When the best fought the best
By Robert “Big Moe” Elmore: The best fighting the best seems to have many different perceptions. When I hear sports writers who have been around the sport for a long time and fans say “the best fought the best back in the day”, it challenged me to dig deeper. When the subject comes up about the “the best”, ninety percent of the time they refer to (in the lower weight classes) Marvin Hagler, Thomas Hearns, Roberto Duran, Sugar Ray Leonard and Wilfred Benitez.
For the heavyweights it’s Muhammad Ali, George Foreman, Joe Frazier, Ken Norton, and Larry Holmes (Holmes would come a little later). And because they fought each other, this qualifies them as the best. Side Note: Benitez and Hagler never fought and Norton and Frazier never fought. But you get the gist.
First, if one where to look at these big fights chronologically, one would see that these mega fights didn’t happen like some sports journalists would have one to believe. Second, these guys were the gate keepers to one’s below them (in stature) to superstardom.
Let’s divide it up like this. Hearns and Leonard occupied the welterweight division. Hearns later moved up to junior middleweight (or 154) after losing to Leonard. Benitez moved to 154 as well with Duran coming behind him. And then you had Hagler occupying the middleweight division.
The fab five were the gate keepers to ones superstardom. And with HBO hooking their anchors to those fighters, it made that much more difficult for other fighters to break through that ceiling. I read interviews with Mike McCallum and Marlon Starling. Starling was denied a fight at Hearns after several sparing sessions with Hearns. McCallum was denied access to Hagler, Duran, and Hearns (McCallum was apart of Kronk gym for a while). The closet McCallum came was in 1984 when he was the mandatory challenger to Duran’s WBA belt.
McCallum said in an interview that the late Emmanuel Lewis went behind his back put together the Duran/Hearns fight when it should have gone to him. So I asked myself. Was Roger Stafford “the best” when he fought Leonard? Was Jeff McCraken “the best” when Hearns fought him at middleweight? Was Tony Sibson “the best” when he fought Hagler? Was Carlos Santos “the best” when he fought Benitez? No? However, they were top contenders who had the opportunity to become the best. The same scenario goes for the heavyweight division.
The gate keeps to superstardom were Ali and Frazier and later on Larry Holmes. I say that because they sustained their reign longer than a couple fights. Also what helped was in 1973, HBO made its debut and the spotlight fell on the heavyweight division. While fighters such as killer puncher Earnie Shavers, Jerry Quarry, Chuck Wepner, and Scott LeDeaux were in a great company of fighters, they were far from being the best. They were though, top contenders with opportunities to become the best.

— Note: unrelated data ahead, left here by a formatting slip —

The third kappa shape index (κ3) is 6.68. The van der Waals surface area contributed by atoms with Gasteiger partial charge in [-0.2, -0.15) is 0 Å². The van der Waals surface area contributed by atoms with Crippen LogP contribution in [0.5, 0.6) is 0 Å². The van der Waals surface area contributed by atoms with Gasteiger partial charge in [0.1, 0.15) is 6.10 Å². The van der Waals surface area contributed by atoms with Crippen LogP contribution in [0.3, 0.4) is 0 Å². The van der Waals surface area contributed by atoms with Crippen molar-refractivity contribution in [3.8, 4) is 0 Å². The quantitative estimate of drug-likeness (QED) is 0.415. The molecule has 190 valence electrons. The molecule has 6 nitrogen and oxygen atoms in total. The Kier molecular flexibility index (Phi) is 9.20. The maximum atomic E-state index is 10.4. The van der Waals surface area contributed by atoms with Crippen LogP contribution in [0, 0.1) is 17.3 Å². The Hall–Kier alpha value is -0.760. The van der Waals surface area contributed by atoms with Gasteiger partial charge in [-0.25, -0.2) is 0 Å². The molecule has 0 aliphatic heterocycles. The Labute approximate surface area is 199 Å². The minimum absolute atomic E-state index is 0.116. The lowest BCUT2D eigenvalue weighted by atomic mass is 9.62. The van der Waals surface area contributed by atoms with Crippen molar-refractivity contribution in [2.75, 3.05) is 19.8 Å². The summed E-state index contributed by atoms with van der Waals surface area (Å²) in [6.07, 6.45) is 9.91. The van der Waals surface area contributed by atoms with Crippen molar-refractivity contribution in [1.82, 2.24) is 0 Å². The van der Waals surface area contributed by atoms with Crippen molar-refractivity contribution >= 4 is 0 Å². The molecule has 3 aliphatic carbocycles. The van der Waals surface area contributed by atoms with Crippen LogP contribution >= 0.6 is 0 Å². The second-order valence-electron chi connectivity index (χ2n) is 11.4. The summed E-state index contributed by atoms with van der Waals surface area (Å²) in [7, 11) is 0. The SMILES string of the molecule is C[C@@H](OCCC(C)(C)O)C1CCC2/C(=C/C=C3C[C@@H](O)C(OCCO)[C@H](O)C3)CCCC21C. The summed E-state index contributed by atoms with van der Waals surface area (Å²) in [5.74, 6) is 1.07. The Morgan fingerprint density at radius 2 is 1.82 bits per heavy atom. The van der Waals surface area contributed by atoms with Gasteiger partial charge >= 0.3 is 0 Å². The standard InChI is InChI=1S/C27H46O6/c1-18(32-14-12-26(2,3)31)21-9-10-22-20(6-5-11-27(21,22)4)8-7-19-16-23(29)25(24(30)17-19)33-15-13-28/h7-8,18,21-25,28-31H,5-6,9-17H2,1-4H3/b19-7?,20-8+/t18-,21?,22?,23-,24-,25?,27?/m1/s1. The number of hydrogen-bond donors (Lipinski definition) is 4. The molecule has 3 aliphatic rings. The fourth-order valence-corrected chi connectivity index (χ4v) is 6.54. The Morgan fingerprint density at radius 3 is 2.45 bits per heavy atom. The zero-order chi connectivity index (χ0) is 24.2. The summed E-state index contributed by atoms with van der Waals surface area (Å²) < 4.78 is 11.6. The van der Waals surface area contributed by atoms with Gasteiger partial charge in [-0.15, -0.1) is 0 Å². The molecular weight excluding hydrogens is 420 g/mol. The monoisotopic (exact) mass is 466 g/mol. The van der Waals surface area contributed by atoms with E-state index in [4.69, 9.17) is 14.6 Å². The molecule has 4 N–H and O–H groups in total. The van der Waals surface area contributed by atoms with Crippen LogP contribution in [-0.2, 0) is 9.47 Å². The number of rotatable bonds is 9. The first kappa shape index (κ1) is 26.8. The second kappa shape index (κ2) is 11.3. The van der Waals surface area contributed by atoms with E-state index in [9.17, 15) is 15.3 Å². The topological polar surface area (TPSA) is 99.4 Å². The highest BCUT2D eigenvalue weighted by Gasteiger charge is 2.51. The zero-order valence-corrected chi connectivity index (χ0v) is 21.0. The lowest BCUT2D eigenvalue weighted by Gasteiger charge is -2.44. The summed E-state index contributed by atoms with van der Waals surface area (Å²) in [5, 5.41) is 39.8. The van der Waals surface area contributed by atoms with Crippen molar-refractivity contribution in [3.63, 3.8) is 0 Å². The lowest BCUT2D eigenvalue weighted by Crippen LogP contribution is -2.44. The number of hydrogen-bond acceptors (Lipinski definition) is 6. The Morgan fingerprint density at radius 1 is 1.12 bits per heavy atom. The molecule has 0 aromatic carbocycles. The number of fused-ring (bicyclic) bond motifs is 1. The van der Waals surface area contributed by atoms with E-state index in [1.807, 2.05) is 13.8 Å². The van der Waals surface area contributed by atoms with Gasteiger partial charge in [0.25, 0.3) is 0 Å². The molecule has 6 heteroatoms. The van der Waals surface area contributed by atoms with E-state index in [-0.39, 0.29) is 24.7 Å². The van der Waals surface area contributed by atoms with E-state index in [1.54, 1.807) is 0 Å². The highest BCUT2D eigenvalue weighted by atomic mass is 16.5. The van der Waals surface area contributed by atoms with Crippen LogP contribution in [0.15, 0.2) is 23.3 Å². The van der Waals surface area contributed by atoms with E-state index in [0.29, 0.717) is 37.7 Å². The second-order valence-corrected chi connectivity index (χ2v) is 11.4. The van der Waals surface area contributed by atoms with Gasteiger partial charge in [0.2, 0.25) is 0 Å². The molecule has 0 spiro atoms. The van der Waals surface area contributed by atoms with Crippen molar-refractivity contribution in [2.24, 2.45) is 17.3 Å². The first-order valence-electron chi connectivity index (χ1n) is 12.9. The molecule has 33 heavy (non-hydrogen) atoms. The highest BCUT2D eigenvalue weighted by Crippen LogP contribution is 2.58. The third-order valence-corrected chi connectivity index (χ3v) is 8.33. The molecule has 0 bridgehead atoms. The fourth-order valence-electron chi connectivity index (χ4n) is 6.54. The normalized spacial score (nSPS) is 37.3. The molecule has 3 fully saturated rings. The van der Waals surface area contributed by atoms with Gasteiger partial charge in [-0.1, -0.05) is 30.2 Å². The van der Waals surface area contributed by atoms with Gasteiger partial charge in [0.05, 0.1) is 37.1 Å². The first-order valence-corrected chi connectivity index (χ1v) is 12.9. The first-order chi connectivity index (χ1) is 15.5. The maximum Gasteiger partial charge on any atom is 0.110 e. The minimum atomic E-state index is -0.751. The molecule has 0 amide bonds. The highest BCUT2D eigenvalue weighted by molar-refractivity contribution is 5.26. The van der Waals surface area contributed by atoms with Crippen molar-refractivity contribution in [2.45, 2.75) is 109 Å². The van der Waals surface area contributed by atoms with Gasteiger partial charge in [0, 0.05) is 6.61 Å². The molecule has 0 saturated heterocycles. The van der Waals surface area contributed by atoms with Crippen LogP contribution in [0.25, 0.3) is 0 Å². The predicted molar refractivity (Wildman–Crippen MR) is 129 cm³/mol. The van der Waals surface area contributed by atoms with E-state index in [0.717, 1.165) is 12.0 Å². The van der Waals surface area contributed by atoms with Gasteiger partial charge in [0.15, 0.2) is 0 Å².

Shavers had three opportunities; fought Holmes twice. Once when Holmes wasn’t champion and again was Holmes was champ. And then Shavers lost to Ali. Quarry had two opportunities when he fought Frazier and Ali and Le Deaux was completely outclassed by Holmes. In fact, Holmes didn’t have to do anything major as he jabbed Le Deaux into an oblivion. History repeats itself. HBO hooked their anchor into Floyd Mayweather Jr (before moving to Showtime) and Manny Pacquiao while everyone else sought to dethrone them. The division has yet to be “defined” because the presence of Floyd and Pac are still hovering over the division even though Floyd is “retired”. And with the Wladimir Klitscko losing to Tyson Fury (IBO WBA, WBO champ), Deontay Wilder (WBC champ), and newly crowned IBF champ Charles Martin, the heavyweight division has yet to be defined.
But “the best fighting the best” is complicated for the heavyweight division and it always has been. I say that because they have nowhere to go in terms of going up to another division. They could move down, but that prove deadly (ask Chris Byrd). I’ll even go as far as to say that while Foreman and Norton were in high profile fights, they could have been more had they sustained their reign as champion. Everyone will have their own opinion and interpretation about boxing history and this is mine.
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